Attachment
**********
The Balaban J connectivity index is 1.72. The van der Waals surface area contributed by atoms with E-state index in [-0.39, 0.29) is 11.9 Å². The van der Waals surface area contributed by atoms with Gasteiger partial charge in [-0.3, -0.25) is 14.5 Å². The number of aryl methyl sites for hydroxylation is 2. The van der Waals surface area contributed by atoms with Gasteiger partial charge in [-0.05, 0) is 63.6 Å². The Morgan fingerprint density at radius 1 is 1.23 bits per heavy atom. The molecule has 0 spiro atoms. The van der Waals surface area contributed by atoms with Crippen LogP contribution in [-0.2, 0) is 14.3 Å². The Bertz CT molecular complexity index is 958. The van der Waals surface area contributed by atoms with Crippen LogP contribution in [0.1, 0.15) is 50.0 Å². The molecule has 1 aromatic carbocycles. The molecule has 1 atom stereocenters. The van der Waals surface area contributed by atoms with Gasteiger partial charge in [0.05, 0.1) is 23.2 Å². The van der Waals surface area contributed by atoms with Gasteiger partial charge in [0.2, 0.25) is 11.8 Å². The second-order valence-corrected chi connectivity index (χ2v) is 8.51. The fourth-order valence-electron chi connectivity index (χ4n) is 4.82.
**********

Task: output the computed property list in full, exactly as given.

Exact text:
The Balaban J connectivity index is 1.72. The van der Waals surface area contributed by atoms with E-state index in [-0.39, 0.29) is 11.9 Å². The van der Waals surface area contributed by atoms with Gasteiger partial charge in [-0.3, -0.25) is 14.5 Å². The number of aryl methyl sites for hydroxylation is 2. The van der Waals surface area contributed by atoms with Gasteiger partial charge in [-0.05, 0) is 63.6 Å². The Morgan fingerprint density at radius 1 is 1.23 bits per heavy atom. The molecule has 0 spiro atoms. The van der Waals surface area contributed by atoms with Crippen LogP contribution in [-0.2, 0) is 14.3 Å². The Bertz CT molecular complexity index is 958. The van der Waals surface area contributed by atoms with Crippen LogP contribution in [0.1, 0.15) is 50.0 Å². The molecule has 1 aromatic carbocycles. The molecule has 1 atom stereocenters. The van der Waals surface area contributed by atoms with Gasteiger partial charge in [0.05, 0.1) is 23.2 Å². The van der Waals surface area contributed by atoms with Gasteiger partial charge in [0.2, 0.25) is 11.8 Å². The second-order valence-corrected chi connectivity index (χ2v) is 8.51. The fourth-order valence-electron chi connectivity index (χ4n) is 4.82.